When Ginny returns home, she finds that Ty has eaten and left the house. She sits outside and watches the building crew that’s been developing the farmland: there are now hog pens, costing many tens of thousands of dollars.
Throughout the novel, Ginny’s family’s plan to install hog pens continues, even while the family goes deeper into debt. Rose and Ginny have a financial interest in maintaining control of their land—if they left, they’d be deep in debt with no way to pay it off.
The narrative flashes forward to Sunday afternoon: Ginny is in the kitchen, basting a turkey. Ty enters the room carrying some of Ginny’s clothing—clothing that’s covered in “rusty stains,” which she had buried underneath the dairy barn. The building crew found the clothes while installing the new hog facilities. Ty, furious, tells Ginny that they have something to talk about that night, but Ginny says there’s nothing to talk about.
Ty learns that Ginny had a miscarriage she didn’t tell him about. Ginny has thought of the bulldozers and movers as burying the past, but in reality, they’re uncovering it.
Ginny reveals that the clothes are a relic of her most recent miscarriage—she threw her bloody clothes away, thinking that Ty would never find them. She considers the fact that it’s still possible that she could get pregnant. She also considers that she and Ty haven’t had sex since she remembered her father’s abuse.
Here, one senses that Ginny is considering telling Ty the truth about her father, but she doesn’t. Ginny’s life is still shadowed by her father’s crimes; she finds it impossible to have sex with her husband. Also compare this scene with the trust and love that defined Ginny and Ty’s relationship at the start of the novel—secrets, affairs, revenge, and greed have driven the couple apart.
Ty and Ginny eat dinner with some of their workers, who tell Ty that they’ll be done with the construction soon. Later that night, when Ty and Ginny are alone in their bedroom, Ty asks Ginny about the old clothes, and Ginny admits that she had a miscarriage that she never told Ty about. Ty reveals that he already knew that Ginny had another secret miscarriage—Rose told him about it. Ginny is surprised that Rose would betray her trust. Ginny also mentions that Jess has suggested that she’s had so many miscarriages because of the bad water in the community.
Ty is furious that Ginny had a miscarriage, and yet his response makes Ginny angry, too. At the beginning of the book, Ginny and Rose had seemed to have a close relationship: Ginny was taking care of Rose and cooperating with her on their farmland. And yet now there’s a distance between the two elder sisters: Rose and Ginny can’t entirely trust one another anymore. Once again the idea of the land’s fertility (which is associated with water, fertilizer, and pesticides) is connected to Ginny’s infertility.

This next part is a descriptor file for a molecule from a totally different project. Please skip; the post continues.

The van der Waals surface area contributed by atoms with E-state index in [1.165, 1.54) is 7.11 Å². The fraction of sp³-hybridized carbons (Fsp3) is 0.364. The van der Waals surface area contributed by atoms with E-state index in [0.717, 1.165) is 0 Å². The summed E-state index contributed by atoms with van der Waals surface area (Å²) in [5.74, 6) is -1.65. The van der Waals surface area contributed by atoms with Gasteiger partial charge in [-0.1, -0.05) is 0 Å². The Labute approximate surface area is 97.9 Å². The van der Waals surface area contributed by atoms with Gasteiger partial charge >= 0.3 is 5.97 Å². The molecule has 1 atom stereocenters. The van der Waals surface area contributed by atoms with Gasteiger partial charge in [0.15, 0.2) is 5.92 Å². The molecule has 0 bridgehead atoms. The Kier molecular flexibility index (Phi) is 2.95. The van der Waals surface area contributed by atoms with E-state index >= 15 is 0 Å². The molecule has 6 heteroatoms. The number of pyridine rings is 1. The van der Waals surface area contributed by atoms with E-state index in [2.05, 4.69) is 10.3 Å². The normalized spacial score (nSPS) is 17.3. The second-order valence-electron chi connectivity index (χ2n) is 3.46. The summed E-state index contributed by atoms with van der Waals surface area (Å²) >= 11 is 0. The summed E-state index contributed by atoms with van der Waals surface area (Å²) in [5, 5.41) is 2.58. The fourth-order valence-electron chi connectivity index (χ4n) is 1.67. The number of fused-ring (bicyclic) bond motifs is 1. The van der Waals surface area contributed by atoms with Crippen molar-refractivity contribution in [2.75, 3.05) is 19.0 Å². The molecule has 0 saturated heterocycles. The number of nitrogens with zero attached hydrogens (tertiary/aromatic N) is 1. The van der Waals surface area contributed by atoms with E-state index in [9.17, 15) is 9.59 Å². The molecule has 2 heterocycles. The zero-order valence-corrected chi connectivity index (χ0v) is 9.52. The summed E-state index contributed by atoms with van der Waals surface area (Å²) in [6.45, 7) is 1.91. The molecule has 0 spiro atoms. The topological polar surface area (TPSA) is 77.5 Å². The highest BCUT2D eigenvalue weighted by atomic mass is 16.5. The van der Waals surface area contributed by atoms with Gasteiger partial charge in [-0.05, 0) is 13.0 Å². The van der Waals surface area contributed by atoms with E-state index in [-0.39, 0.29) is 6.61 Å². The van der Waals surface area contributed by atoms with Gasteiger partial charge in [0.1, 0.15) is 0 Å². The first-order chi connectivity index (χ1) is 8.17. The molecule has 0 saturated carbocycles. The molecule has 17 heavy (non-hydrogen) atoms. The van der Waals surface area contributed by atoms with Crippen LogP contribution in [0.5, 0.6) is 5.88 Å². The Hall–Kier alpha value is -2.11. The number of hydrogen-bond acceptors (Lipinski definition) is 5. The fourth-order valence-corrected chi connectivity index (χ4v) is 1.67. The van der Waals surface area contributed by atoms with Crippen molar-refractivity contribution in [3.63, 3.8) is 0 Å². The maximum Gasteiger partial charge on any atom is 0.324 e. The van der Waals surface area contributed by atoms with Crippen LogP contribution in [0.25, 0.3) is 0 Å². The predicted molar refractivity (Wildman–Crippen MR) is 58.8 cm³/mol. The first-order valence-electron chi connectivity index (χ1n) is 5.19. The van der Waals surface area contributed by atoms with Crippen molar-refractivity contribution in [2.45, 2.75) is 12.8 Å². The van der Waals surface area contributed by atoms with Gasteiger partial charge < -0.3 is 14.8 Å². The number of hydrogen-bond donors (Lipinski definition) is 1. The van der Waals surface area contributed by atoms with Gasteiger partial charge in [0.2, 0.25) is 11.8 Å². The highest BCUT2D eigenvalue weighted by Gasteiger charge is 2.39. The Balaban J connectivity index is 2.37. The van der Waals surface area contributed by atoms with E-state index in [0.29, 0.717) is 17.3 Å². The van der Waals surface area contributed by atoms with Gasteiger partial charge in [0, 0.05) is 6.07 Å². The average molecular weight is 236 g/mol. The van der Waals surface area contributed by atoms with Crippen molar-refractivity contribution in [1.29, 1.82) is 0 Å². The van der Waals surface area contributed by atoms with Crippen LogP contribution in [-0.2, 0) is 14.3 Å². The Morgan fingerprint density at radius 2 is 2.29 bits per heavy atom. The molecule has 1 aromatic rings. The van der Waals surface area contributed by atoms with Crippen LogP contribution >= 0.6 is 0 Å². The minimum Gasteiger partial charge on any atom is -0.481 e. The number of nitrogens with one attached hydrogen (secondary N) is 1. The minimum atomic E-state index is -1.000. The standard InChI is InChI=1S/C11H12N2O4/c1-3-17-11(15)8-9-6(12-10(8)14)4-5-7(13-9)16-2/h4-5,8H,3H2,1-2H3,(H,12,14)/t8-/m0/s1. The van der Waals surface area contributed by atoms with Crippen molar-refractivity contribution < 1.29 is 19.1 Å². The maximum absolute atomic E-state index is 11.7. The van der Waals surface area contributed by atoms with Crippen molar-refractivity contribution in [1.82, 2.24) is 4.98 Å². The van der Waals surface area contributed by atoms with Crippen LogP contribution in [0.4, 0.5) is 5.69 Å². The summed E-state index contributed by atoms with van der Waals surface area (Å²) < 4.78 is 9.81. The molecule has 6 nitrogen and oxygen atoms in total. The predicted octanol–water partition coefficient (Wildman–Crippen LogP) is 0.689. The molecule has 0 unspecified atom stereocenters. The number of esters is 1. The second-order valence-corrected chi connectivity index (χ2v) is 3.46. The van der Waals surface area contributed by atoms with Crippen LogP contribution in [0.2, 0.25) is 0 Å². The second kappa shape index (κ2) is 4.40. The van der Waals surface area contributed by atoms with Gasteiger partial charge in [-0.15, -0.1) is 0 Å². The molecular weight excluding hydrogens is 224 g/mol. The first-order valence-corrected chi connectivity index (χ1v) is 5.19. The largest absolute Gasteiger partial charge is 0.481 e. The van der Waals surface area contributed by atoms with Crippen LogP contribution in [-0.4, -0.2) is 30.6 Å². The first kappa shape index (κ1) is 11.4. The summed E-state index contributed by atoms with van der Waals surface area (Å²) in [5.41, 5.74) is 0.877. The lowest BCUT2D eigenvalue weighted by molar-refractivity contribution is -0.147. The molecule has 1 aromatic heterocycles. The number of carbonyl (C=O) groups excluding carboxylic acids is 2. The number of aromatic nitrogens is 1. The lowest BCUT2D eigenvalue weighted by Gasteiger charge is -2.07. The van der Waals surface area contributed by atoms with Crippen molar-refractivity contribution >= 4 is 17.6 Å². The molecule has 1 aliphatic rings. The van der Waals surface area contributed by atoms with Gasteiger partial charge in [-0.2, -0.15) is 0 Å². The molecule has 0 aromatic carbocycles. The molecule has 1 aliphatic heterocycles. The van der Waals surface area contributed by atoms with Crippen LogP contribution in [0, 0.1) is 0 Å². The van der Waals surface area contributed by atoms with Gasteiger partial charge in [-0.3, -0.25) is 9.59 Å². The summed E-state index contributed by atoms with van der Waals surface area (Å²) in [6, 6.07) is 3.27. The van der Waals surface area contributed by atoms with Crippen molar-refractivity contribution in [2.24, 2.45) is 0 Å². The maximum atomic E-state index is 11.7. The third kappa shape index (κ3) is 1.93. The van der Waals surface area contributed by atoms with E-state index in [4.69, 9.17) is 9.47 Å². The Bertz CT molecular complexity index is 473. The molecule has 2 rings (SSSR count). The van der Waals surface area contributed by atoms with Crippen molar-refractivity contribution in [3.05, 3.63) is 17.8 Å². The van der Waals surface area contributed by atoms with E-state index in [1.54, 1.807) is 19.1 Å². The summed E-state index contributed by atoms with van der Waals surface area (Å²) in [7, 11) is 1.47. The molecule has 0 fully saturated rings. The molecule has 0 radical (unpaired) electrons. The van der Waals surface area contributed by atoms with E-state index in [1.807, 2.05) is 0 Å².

Ty accuses Ginny of hiding secrets from him, and Ginny realizes that lately she’s hated Ty: for talking to Caroline about Larry, for weakening her trust in Rose, etc. Ty says that Ginny has destroyed his excitement in the hog pen: he was looking forward to the future until he discovered Ginny’s miscarriage.
As is sometimes the case, fighting and confrontation has a cathartic function: Ty and Ginny have a fight, but their fight uncovers an important truth (Ginny has been hating Ty lately). The secrets and divisions within the family continue to grow.
Late at night, Ginny wakes up next to Ty. She sneaks out of the house and goes over to Larry’s house, where Jess Clark is sleeping. She calls out to Jess and Jess comes outside. Ginny tells Jess she loves him, and Jess replies, “Oh, Ginny.” He starts to come down to talk to Ginny, but Ginny, afraid that Jess is just going to clarify why he doesn’t love her, walks away and returns to her home. That morning, she learns that Ty has been forced to stop work on the hog plant because of Larry’s lawsuit.
In this passage, inspired by her argument with Ty, Ginny professes her love for Jess. Ginny is sure that her disagreements with Tyler amount to irreconcilable differences; Jess, on the other hand, represents a way out and an escape from her traumatic memories. And yet Jess doesn’t share her feelings. Without Jess to “save” her, Ginny is still dominated by Larry’s aggressiveness, and by her own past.